It’s that time of year when sprouts make an appearance on dinner tables throughout the land. It is often a maligned vegetable that I believe deserves to be given a chance to shine. I know they are a marmite food in that they are either loved or hated. They can be delicious as long as they are not over cooked. Better to be undercooked than overcooked, but then I’m one of those odd people who loves raw cabbage.
As a child I was encouraged to eat sprouts by being told they were fairy cabbages. Come on, I was an innocent child and to get a chance of being closer to the kingdom of fairies I was prepared to consume a sprout.
A few years ago I bought a copy of Sarah Raven’s Garden Cookbook (a fabulous cookbook by the way) and on the inside cover is an amazing photo of red sprouts, my goodness I can’t believe I’m saying this about sprouts. The type of sprouts took some sourcing but we eventually found out they are called Red Rubines. A few years ago we had to buy them through a seed catalogue couldn’t get Red Rubines so had to settle on a similar Falstaff sprout, but now Sarah has made it easy and you can buy the Red Rubine seeds through her website .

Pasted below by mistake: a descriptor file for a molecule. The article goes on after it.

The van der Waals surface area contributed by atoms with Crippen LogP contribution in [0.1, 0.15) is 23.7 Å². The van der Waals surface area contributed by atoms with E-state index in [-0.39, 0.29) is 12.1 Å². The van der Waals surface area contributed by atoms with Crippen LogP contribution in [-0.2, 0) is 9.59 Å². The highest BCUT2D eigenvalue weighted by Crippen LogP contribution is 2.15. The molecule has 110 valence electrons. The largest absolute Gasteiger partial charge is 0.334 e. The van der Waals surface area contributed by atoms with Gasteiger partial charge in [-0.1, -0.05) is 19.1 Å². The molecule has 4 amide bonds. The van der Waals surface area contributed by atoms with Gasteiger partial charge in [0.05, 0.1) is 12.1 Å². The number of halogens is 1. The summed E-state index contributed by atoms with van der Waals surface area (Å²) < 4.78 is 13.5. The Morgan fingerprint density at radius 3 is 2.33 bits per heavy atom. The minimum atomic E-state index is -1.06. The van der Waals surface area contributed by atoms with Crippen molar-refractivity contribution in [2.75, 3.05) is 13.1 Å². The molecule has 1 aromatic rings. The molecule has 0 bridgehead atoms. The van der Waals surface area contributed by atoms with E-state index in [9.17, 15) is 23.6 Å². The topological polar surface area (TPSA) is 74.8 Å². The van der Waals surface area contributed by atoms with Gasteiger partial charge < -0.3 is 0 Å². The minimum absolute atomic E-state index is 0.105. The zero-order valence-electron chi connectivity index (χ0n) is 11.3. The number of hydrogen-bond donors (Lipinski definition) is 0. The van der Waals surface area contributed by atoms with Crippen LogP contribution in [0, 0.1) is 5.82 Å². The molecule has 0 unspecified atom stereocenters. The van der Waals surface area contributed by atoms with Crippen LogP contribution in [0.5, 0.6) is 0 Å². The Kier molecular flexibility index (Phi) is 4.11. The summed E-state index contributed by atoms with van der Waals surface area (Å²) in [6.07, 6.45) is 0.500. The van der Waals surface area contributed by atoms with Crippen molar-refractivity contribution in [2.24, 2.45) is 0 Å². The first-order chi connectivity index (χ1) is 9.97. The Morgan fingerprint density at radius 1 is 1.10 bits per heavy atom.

Thanks to caterpillars we’ve been trying to grow a crop of them for 2 years, many evenings were spent ridding the plants of the eggs and caterpillars. Today, after a lot of perseverance, we harvested our first and last crop of Falstaffs. Unlike a lot of purple vegetables that loose their purple hue when cooked the colour in these vegetables intensify. They are not as bitter as the green ones, almost sweet. Maybe we’re quite sad we went to such extreme lengths to find and grow the Red Rubine or Falstaff but I’m sure that if children were served these rather than their murky green counterparts there would be less sprout haters in the world.
Go on, give sprouts a chance.